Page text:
Vacuum thermoforming
• Vacuum         forming      is
  thermoforming process that
  forms thermoplastic sheets
  into 3-D shapes through the
  application of heat & vacuum.

• During this process, plastic
  material is heated (170-220
  deg C) until it becomes
  pliable, & then is placed over
  a mould of the requisite shape
  & drawn in by a vacuum until
  takes on the desired shape.

• Typical value for the vacuum
  developed by the vacuum
  pump should be about 35 torr.
    Pressure thermoforming
• Pressure thermoforming is
  an      improvement     over
  vacuum forming, in that it
  utilizes both vacuum and
  compressed air to forced the
  plastic sheet against the
  mould.
• Vacuum pulls on one side of
  the sheet & compressed air
  pushes on the other.
• Reasonably high pressure
  approaching 3.5 MPa are
  used for forming the
  requisite shapes.
                Drape forming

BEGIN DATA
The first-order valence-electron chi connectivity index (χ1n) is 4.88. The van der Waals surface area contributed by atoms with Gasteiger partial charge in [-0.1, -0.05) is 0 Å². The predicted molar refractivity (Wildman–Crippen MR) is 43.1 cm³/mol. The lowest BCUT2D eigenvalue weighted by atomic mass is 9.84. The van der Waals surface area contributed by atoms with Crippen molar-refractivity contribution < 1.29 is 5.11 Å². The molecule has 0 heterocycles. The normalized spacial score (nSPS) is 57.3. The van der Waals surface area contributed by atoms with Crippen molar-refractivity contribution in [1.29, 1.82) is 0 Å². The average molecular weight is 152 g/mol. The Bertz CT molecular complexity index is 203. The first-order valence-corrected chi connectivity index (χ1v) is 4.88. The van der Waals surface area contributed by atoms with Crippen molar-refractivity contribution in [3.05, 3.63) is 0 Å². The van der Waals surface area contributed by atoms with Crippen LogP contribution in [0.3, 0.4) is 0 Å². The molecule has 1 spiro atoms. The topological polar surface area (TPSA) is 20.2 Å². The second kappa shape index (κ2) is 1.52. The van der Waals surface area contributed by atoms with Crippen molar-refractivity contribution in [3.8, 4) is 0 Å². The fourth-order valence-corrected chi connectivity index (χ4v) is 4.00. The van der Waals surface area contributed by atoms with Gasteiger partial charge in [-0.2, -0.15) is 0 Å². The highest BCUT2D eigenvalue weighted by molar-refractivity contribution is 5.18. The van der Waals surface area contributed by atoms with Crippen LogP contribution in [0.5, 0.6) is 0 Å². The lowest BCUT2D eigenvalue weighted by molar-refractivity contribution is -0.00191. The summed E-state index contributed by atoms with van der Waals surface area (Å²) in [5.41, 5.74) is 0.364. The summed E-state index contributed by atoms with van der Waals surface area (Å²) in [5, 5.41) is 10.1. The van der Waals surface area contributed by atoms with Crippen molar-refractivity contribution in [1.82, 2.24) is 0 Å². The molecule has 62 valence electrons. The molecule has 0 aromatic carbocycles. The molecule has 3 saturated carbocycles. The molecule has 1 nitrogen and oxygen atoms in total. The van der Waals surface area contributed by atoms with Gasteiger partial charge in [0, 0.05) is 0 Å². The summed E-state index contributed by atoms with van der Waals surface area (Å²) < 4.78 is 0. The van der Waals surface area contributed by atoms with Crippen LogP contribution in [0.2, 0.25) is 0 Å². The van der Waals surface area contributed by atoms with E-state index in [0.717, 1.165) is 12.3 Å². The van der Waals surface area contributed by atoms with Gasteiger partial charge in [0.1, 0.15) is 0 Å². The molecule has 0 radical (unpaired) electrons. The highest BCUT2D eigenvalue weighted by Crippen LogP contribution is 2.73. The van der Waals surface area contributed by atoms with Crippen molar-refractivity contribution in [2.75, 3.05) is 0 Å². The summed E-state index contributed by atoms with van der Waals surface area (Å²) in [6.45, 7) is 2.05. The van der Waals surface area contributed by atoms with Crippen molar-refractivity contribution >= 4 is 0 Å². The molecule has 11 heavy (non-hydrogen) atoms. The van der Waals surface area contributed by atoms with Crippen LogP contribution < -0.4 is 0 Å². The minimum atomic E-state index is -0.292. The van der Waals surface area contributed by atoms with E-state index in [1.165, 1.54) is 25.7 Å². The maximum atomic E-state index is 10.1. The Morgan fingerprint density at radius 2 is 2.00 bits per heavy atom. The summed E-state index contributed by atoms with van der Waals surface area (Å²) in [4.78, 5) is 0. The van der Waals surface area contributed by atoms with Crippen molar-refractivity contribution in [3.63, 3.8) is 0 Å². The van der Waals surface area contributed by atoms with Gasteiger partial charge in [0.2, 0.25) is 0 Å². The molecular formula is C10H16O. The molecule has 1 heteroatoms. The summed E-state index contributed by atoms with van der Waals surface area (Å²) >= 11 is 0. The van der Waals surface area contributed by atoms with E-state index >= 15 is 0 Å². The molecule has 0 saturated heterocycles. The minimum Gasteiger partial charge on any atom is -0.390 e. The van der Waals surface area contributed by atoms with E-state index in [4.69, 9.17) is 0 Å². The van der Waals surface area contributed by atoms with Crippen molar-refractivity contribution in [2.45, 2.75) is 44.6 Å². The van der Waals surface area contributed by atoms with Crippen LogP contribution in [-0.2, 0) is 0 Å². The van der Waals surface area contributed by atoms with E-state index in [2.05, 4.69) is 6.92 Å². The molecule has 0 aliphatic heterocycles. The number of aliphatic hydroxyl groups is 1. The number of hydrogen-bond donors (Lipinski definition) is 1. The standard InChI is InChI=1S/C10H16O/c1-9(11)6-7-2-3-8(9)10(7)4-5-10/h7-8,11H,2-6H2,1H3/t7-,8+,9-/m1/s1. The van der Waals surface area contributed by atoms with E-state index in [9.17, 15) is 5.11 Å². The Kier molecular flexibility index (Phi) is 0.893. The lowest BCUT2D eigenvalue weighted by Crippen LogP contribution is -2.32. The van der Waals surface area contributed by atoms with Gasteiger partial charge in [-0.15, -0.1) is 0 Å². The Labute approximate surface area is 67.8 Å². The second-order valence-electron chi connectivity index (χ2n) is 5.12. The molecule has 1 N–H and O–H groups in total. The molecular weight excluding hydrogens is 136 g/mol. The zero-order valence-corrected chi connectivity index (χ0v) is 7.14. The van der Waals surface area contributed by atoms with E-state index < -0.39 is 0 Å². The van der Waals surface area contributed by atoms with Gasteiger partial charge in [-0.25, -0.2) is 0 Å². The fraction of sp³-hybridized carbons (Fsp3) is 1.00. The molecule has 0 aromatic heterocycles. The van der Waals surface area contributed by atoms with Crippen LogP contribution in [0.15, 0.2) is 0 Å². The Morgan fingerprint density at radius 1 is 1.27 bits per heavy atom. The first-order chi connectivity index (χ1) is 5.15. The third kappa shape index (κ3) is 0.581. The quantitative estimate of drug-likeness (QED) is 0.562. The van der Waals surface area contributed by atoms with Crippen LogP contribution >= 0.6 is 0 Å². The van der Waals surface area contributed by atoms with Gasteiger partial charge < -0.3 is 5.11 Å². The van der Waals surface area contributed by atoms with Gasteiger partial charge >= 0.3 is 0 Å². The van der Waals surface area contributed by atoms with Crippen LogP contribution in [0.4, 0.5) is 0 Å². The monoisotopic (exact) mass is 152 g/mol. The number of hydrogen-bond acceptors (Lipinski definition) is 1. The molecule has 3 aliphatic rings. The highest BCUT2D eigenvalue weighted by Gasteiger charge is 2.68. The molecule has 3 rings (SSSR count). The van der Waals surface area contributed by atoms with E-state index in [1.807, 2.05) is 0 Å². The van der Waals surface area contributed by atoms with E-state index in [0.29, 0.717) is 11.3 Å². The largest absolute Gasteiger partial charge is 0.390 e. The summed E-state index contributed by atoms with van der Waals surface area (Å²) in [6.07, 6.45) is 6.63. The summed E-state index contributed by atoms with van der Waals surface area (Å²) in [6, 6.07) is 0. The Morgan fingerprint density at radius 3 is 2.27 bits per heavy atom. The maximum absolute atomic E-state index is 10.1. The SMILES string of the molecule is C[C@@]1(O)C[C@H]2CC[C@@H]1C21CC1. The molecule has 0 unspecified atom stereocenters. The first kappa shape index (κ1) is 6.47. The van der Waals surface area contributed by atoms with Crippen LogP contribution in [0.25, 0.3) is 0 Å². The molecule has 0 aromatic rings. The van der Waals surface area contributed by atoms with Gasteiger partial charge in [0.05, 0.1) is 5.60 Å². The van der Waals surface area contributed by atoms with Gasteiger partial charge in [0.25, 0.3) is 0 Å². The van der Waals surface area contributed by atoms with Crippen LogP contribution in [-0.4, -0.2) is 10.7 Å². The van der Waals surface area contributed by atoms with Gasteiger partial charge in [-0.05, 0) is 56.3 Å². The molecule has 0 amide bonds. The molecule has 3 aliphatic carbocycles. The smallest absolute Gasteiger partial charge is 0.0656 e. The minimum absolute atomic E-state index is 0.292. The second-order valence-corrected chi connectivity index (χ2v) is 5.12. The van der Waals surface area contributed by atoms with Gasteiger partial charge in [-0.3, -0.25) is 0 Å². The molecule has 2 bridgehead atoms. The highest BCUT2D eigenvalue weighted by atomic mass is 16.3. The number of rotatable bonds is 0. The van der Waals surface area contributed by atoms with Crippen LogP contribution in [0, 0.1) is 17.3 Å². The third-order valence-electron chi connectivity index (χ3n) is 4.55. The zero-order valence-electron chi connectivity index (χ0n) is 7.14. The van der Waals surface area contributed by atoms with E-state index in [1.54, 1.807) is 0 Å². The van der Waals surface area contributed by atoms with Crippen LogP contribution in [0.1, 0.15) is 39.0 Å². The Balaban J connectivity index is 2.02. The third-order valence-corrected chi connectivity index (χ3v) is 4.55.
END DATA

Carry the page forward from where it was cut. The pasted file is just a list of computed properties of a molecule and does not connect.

• A thermoforming operation
  with a positive mould (male
  mould). This is termed drape
  forming.

• In the drape forming, the
  sheet is framed & heated, it is
  mechanically stretched, and a
  pressure differential is then
  applied to form the sheet over
  a positive mould.
          Compression moulding
• Compression moulding is the oldest
  plastic-processing method.
• A compression mould is made of
  two halves with one each being
  connected to the platens of the press.

• The mould is electrically heated to
  maintain the required temp.

• The pressure maintained on the
  materials is of the order of 14 to 40
  MPa of moulding area.

• The most widely used plastic is
  phenol formaldehyde’ commonly
  known as ‘Bakelite’
            Transfer moulding
• Transfer moulding is very